spicy mango sauce with fresh mint


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i’m going to be totally honest with you.  i don’t really like fresh mangoes.  i respect your opinion, especially if you are from a land in which mangoes grow in abundance.  i understand why you might like them.  they are sweet and beautiful and tangy and slightly sour.  i get it.  but somehow, i just can’t get past the sliminess.  they are just so dang slimy.

any fruit that is slimy enough that it can potentially be dangerous to cut is an aberration, however delicious it may be.  so i spent all day yesterday trying to come up with a way to unslime fresh mango while keeping the flavors which make it ideally suited to fish.

what i came up with might seem obvious to most people, but i surprised myself with the results.  the flavor of the final product took to pan-seared fish like, well, a fish takes to water.

you’ll need:

  • the flesh of one fresh mango
  • 2 cloves of garlic
  • hot chinese (or cayenne) pepper
  • heavy whipping cream
  • black pepper
  • orange juice
  • 10 or 12 peppermint leaves
  1. simplicity is the name of the game.  the goal of this sauce was to reduce the textural qualities of fresh mango that i do not like and enhance the flavors that i enjoy.  peel the mango, cut off the ends, a remove the flesh from the cheeks of the fruit piece by piece.  you don’t need to be beautiful about it if you don’t want to, it is all going to get pureed anyway.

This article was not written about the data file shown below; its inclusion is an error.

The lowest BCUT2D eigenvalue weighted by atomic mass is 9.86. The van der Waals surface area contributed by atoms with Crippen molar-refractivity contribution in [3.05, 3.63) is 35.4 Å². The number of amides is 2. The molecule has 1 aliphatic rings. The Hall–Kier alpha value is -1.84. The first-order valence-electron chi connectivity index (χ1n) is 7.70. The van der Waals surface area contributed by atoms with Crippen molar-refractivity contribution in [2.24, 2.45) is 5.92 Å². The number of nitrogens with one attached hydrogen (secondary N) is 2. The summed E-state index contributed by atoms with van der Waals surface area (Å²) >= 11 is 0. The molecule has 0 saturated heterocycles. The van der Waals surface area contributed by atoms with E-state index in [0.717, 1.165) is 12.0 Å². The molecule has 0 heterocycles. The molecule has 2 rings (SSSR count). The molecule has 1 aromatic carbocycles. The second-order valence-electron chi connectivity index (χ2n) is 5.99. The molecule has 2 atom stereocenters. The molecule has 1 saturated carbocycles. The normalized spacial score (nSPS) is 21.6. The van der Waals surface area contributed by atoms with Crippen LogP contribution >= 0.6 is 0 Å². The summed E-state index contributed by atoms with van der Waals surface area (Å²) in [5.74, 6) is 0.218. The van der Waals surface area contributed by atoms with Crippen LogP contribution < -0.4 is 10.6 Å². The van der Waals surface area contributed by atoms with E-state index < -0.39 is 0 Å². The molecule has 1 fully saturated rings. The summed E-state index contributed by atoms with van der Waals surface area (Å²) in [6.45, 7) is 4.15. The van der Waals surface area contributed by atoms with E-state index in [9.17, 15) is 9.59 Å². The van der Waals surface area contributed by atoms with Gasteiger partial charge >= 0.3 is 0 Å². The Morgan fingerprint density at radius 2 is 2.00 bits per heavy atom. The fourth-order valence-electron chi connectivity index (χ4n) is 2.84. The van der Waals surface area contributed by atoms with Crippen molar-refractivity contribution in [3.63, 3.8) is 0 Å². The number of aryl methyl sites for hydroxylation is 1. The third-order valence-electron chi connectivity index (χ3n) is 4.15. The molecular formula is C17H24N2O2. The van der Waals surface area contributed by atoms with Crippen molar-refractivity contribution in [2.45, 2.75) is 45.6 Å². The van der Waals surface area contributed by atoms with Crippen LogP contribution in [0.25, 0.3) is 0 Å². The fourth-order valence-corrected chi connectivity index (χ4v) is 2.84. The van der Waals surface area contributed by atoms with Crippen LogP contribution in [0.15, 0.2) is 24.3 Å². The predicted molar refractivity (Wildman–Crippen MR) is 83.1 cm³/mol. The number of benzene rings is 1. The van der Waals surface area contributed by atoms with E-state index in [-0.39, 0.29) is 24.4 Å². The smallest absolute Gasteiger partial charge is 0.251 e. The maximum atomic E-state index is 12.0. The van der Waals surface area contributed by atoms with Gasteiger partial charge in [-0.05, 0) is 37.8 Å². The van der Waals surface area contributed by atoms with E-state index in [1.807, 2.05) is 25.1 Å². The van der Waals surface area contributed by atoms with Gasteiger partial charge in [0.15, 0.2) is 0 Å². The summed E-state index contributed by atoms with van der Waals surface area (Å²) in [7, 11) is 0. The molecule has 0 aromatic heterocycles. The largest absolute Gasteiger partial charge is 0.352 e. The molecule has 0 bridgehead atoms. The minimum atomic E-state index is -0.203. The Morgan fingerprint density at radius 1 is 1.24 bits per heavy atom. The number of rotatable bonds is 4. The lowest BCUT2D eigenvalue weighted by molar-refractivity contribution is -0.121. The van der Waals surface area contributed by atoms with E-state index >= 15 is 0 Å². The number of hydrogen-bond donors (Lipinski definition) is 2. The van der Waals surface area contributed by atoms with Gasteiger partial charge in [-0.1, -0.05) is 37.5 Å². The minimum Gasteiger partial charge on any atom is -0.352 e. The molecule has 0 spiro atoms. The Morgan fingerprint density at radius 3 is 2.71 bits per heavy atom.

2. peel and mince the garlic.  add it to a large mixing bowl with the mango.  add a splash or two or orange juice.  make sure not to overdo it or the acidity of the orange juice can cause the heavy whipping cream to curdle later on.
  3. IMG_0341add your black and chinese peppers.  i chose to make this sauce spicy for exactly the same reason that people sprinkle salt on watermelon and fresh mango.  spiciness tends to bring out the sweet.  contrast can be one of the most effective ways to strengthen an otherwise subtle flavor, and mango is no exception.
  4. roughly chop the peppermint leaves, setting aside one or two for garnish.  add to the bowl.
  5. add everything to a blender or food processor and pulse until relatively smooth.  don’t full-on blend this sauce into submission or it will end up far too watery.  like good guacamole, a few chunks are necessary to remind us of the original ingredients.
  6. this sauce was made for fish.  however, a unique twist of the mango flavor is that it is not restricted to meats and salads.  although this sauce contains garlic and hot pepper, it can actually be an excellent complement to ice cream or cheesecake (if you don’t mind a little bit of zing).  give it a go, tell me i’m wrong.

makes enough sauce for 3 or 4 meals (depending on whether or not you use it for dessert, too).

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